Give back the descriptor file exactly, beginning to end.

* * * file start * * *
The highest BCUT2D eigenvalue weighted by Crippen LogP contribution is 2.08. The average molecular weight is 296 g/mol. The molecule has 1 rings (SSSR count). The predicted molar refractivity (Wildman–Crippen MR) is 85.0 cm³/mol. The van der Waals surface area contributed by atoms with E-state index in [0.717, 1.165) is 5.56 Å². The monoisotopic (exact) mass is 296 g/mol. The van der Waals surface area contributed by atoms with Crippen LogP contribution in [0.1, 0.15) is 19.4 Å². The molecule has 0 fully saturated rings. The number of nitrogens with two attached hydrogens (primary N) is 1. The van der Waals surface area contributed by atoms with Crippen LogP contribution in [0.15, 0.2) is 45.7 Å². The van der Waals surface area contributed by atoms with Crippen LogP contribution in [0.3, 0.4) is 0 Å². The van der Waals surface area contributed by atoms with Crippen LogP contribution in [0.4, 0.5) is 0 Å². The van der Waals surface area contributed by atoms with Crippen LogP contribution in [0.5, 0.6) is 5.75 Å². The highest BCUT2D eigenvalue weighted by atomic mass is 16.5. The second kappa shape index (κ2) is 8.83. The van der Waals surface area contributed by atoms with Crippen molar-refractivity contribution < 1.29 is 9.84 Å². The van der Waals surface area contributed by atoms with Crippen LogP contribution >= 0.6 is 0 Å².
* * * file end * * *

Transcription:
The highest BCUT2D eigenvalue weighted by Crippen LogP contribution is 2.08. The average molecular weight is 296 g/mol. The molecule has 1 rings (SSSR count). The predicted molar refractivity (Wildman–Crippen MR) is 85.0 cm³/mol. The van der Waals surface area contributed by atoms with E-state index in [0.717, 1.165) is 5.56 Å². The monoisotopic (exact) mass is 296 g/mol. The van der Waals surface area contributed by atoms with Crippen LogP contribution in [0.1, 0.15) is 19.4 Å². The molecule has 0 fully saturated rings. The number of nitrogens with two attached hydrogens (primary N) is 1. The van der Waals surface area contributed by atoms with Crippen LogP contribution in [0.15, 0.2) is 45.7 Å². The van der Waals surface area contributed by atoms with Crippen LogP contribution in [0.3, 0.4) is 0 Å². The van der Waals surface area contributed by atoms with Crippen LogP contribution in [0.4, 0.5) is 0 Å². The van der Waals surface area contributed by atoms with Crippen LogP contribution in [0.5, 0.6) is 5.75 Å². The highest BCUT2D eigenvalue weighted by atomic mass is 16.5. The second kappa shape index (κ2) is 8.83. The van der Waals surface area contributed by atoms with Crippen molar-refractivity contribution < 1.29 is 9.84 Å². The van der Waals surface area contributed by atoms with Crippen LogP contribution >= 0.6 is 0 Å².